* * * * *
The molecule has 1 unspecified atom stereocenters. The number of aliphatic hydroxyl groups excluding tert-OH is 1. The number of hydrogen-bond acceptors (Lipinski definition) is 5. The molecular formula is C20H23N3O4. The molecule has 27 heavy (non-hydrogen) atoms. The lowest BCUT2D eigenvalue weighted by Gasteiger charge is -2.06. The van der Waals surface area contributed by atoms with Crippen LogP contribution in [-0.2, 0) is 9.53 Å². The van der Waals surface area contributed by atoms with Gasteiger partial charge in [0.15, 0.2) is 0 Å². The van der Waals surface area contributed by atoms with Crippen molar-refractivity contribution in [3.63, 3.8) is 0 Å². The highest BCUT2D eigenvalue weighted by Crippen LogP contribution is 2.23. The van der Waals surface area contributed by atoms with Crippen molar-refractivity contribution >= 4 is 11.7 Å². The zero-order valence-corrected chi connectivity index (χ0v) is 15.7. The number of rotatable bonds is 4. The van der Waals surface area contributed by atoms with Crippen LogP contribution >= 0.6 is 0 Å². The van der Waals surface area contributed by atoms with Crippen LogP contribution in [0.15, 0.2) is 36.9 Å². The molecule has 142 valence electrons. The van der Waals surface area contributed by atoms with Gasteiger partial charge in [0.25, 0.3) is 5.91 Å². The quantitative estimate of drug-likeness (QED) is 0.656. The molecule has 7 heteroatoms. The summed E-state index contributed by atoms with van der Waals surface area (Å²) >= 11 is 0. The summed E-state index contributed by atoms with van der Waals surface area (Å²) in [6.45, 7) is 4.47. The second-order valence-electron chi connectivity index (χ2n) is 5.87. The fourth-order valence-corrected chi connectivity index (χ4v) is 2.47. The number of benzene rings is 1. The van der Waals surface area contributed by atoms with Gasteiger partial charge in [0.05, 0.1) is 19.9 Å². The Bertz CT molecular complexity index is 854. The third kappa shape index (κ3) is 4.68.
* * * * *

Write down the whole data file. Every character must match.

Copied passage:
The molecule has 1 unspecified atom stereocenters. The number of aliphatic hydroxyl groups excluding tert-OH is 1. The number of hydrogen-bond acceptors (Lipinski definition) is 5. The molecular formula is C20H23N3O4. The molecule has 27 heavy (non-hydrogen) atoms. The lowest BCUT2D eigenvalue weighted by Gasteiger charge is -2.06. The van der Waals surface area contributed by atoms with Crippen LogP contribution in [-0.2, 0) is 9.53 Å². The van der Waals surface area contributed by atoms with Gasteiger partial charge in [0.15, 0.2) is 0 Å². The van der Waals surface area contributed by atoms with Crippen molar-refractivity contribution in [3.63, 3.8) is 0 Å². The highest BCUT2D eigenvalue weighted by Crippen LogP contribution is 2.23. The van der Waals surface area contributed by atoms with Crippen molar-refractivity contribution >= 4 is 11.7 Å². The zero-order valence-corrected chi connectivity index (χ0v) is 15.7. The number of rotatable bonds is 4. The van der Waals surface area contributed by atoms with Crippen LogP contribution >= 0.6 is 0 Å². The van der Waals surface area contributed by atoms with Crippen LogP contribution in [0.15, 0.2) is 36.9 Å². The molecule has 142 valence electrons. The van der Waals surface area contributed by atoms with Gasteiger partial charge in [0.25, 0.3) is 5.91 Å². The quantitative estimate of drug-likeness (QED) is 0.656. The molecule has 7 heteroatoms. The summed E-state index contributed by atoms with van der Waals surface area (Å²) >= 11 is 0. The summed E-state index contributed by atoms with van der Waals surface area (Å²) in [6.45, 7) is 4.47. The second-order valence-electron chi connectivity index (χ2n) is 5.87. The fourth-order valence-corrected chi connectivity index (χ4v) is 2.47. The number of benzene rings is 1. The van der Waals surface area contributed by atoms with Gasteiger partial charge in [0.05, 0.1) is 19.9 Å². The Bertz CT molecular complexity index is 854. The third kappa shape index (κ3) is 4.68.